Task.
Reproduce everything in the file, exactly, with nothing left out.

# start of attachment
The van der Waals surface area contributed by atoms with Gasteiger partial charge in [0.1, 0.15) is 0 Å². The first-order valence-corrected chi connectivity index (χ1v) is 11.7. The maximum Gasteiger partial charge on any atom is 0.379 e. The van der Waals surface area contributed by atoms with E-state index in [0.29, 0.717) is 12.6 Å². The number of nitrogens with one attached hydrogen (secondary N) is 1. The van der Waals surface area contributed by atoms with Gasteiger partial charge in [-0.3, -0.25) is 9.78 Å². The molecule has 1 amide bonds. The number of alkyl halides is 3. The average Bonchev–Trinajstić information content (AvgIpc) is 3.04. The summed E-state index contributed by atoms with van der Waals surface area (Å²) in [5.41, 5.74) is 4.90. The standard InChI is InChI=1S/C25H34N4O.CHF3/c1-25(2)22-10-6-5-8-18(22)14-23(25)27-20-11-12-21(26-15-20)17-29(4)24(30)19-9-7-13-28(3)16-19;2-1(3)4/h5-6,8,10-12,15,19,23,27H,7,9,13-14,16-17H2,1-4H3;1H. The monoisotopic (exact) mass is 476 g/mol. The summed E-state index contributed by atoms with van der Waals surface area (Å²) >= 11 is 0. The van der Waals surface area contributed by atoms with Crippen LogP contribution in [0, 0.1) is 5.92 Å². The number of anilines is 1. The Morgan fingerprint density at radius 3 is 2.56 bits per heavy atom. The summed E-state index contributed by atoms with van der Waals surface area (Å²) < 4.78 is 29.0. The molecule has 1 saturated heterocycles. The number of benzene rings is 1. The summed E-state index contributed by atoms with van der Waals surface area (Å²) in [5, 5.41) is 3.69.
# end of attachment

The van der Waals surface area contributed by atoms with Gasteiger partial charge in [0.1, 0.15) is 0 Å². The first-order valence-corrected chi connectivity index (χ1v) is 11.7. The maximum Gasteiger partial charge on any atom is 0.379 e. The van der Waals surface area contributed by atoms with E-state index in [0.29, 0.717) is 12.6 Å². The number of nitrogens with one attached hydrogen (secondary N) is 1. The van der Waals surface area contributed by atoms with Gasteiger partial charge in [-0.3, -0.25) is 9.78 Å². The molecule has 1 amide bonds. The number of alkyl halides is 3. The average Bonchev–Trinajstić information content (AvgIpc) is 3.04. The summed E-state index contributed by atoms with van der Waals surface area (Å²) in [5.41, 5.74) is 4.90. The standard InChI is InChI=1S/C25H34N4O.CHF3/c1-25(2)22-10-6-5-8-18(22)14-23(25)27-20-11-12-21(26-15-20)17-29(4)24(30)19-9-7-13-28(3)16-19;2-1(3)4/h5-6,8,10-12,15,19,23,27H,7,9,13-14,16-17H2,1-4H3;1H. The monoisotopic (exact) mass is 476 g/mol. The summed E-state index contributed by atoms with van der Waals surface area (Å²) >= 11 is 0. The van der Waals surface area contributed by atoms with Crippen LogP contribution in [0, 0.1) is 5.92 Å². The number of anilines is 1. The Morgan fingerprint density at radius 3 is 2.56 bits per heavy atom. The summed E-state index contributed by atoms with van der Waals surface area (Å²) < 4.78 is 29.0. The molecule has 1 saturated heterocycles. The number of benzene rings is 1. The summed E-state index contributed by atoms with van der Waals surface area (Å²) in [5, 5.41) is 3.69.